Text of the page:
Q.  Talk about how important No. 10 is; two reasons, for the first time around, for you to halve the hole No. 10, did you not halve it with a bogey?

              MARU MARTINEZ:  Yes.

              Q.  You hit it in the water and you still halved it?

              MARU MARTINEZ:  I hit it in the rough, and then I hit it in the water.

              Q.  And that's pretty big there to halve that, because she hit her ball over the back.

              MARU MARTINEZ:  She didn't have a very easy chip.  My putt was so fast on the afternoon, I knew when she was up there, because I practiced, you know, I knew it was not going to be an easy shot.  So whenever she went over the pin, I said, oh, well, I have a chance.  I can knock it close and make, you know, just make one putt.  6 is not going to be a bad score.

              Q.  How far did you knock it?

              MARU MARTINEZ:  It was like a 4-footer.  I hit a good shot.

              Q.  How fortunate do you feel considering what your situation was on the 17th hole?

              MARU MARTINEZ:  Well, you know, golf is a crazy sport.  I was leading the match and then suddenly I kind of lost it.  And, you know, you never know what's going to happen in match play, or in golf in general.  You know you have to keep trying your best.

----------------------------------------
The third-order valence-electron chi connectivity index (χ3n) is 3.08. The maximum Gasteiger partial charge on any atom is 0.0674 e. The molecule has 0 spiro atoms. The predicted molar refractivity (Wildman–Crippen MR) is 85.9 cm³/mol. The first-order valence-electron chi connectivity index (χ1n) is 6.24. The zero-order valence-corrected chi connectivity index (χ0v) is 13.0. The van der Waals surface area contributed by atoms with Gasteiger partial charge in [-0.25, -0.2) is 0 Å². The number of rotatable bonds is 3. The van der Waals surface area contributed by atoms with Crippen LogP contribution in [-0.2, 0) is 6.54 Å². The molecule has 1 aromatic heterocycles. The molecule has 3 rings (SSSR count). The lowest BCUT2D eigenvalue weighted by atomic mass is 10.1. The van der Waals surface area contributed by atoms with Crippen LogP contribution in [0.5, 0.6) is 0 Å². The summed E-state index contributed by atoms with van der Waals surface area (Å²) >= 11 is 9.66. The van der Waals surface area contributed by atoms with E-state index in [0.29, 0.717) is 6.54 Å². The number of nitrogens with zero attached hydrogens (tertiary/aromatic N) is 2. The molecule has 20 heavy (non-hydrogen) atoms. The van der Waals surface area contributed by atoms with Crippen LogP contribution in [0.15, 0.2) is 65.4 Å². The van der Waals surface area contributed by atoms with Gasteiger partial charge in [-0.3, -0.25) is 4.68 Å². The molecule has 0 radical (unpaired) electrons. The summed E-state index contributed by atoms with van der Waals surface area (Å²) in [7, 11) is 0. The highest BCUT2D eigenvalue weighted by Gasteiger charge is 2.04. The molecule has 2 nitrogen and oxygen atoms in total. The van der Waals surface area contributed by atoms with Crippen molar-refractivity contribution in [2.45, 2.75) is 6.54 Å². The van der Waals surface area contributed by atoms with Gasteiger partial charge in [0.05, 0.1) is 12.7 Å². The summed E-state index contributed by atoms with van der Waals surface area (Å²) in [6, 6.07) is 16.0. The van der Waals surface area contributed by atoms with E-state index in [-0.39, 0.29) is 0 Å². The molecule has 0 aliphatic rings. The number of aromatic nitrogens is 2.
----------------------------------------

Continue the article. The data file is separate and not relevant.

I'm very fortunate to be able to be here.  It takes to play well, but it also takes a little bit of luck.  I am very grateful for the way I have played and I'm very happy with my performance so far.  So I'm hoping tomorrow will be a little better than today.

              RHONDA GLENN:  A couple other players said they were really tired today.  How about you?

              MARU MARTINEZ:  I was tired, I have to admit it.

              Although, I didn't play many holes yesterday, you know, it's been a long week.  I also walk very fast on the fairway, so I kind much have to show it down a little bit.  I was definitely tired today.  I think that had something to do with the way I played on the final holes today.

              RHONDA GLENN:  Your match was quite slow today.  They were timing you, or did they warn you?